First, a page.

Who’s on First? Getting the Players in Place for ERM

By Christy Grano

In a famous 1930s skit “Who’s on First,” comedian Lou Costello tries hopelessly to learn the names of players on a fictional baseball team as his straight man Bud Abbott explains that the basemen are named “Who,” “What,” and “I don’t know.” The two nearly come to blows in the mounting confusion and the audience cannot help but laugh as Lou asks repeatedly “Who’s on first?” and Bud repeats “Yes, that’s it!”

The “Who’s on First” routine is not a far cry from the confusion that sometimes accompanies discussions about who should play what role in an Enterprise Risk Management (ERM) program. Delegating new responsibilities is a natural step in any organization’s growth toward a mature ERM program.

It’s exciting to see a new holistic ERM plan unfold that encompasses value creation (advancing the nonprofit’s mission) as well as loss prevention and asset protection (cornerstones of traditional risk management). However, as consultants, we have seen great aspirations nearly die on the vine due to unclear risk roles. We’ve also seen leadership teams make great strides in ERM and later clash over whether to hire a full-time risk champion to lead the program.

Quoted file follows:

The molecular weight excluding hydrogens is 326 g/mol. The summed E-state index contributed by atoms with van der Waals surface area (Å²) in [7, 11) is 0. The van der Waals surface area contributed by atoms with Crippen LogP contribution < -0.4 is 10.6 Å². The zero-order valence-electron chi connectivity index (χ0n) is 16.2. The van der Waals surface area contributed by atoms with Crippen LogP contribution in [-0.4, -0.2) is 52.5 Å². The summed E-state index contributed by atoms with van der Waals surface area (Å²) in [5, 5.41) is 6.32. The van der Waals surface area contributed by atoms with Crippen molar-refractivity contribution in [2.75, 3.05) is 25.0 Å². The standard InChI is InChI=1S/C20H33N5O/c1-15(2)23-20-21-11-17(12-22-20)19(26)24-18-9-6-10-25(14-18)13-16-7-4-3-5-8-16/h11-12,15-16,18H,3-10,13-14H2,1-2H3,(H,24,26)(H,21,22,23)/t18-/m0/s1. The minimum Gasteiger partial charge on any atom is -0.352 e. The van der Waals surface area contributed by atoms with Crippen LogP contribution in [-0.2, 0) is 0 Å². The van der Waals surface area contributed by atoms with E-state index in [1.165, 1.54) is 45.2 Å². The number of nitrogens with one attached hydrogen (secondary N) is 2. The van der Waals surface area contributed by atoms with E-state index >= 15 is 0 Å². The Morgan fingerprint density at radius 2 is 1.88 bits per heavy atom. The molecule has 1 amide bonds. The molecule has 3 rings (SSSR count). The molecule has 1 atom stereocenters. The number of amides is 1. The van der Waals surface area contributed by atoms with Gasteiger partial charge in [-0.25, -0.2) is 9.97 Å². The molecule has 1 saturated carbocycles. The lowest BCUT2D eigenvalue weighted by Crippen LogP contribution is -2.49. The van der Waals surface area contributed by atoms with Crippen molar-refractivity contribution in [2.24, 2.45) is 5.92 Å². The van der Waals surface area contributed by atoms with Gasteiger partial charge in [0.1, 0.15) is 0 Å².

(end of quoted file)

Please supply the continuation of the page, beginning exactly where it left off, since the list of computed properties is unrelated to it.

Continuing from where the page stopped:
Identifying ERM Roles that Make Mission Sense 

In World-Class Risk Management for Nonprofits, authors Norman Marks and Melanie Lockwood Herman explain how nonprofits of any size can customize ERM to fortify a bold mission, equip staff and volunteer leaders, and build resilience that help the organization flex with a dynamic, complex risk landscape. Growing ERM capabilities takes time as team members in all areas of the organization increase risk awareness and develop a common language about risk. (For helpful resources on ERM see the Resources section of www.https://nonprofitrisk.org/ and two NRMC articles: “Enterprise Risk Management: The Final Frontier,” and “Egalitarian Risk Leadership: Flatten or Fatten?”)

New tasks, roles, and responsibilities that propel your mission will be identified and tackled as the ERM program matures. Keep in mind that ERM frameworks and accountability strategies should be customized to reflect the culture, structure, priorities, and resources of the organization. One nonprofit may choose to hire a dedicated ERM Manager early on, while a peer organization may elect to distribute risk roles to existing staff members and risk oversight responsibility to a standing committee of the board.

In many cases, an ERM process will expose tasks that may not fall to an obvious person or department. Here are a few examples of important responsibilities we’ve seen over the years that may not have an obvious face for the job:

  • creating a risk appetite statement
  • designing, administering and compiling the results of risk surveys
  • monitoring the nonprofit’s changing risk landscape
  • creating risk dashboards
  • briefing oversight teams
  • evaluating the adequacy of an insurance portfolio
  • creating educational materials on risk topics and organizational policies
  • monitoring progress related to ERM maturity or goals
  • facilitating workshops on risk assessment and risk appetite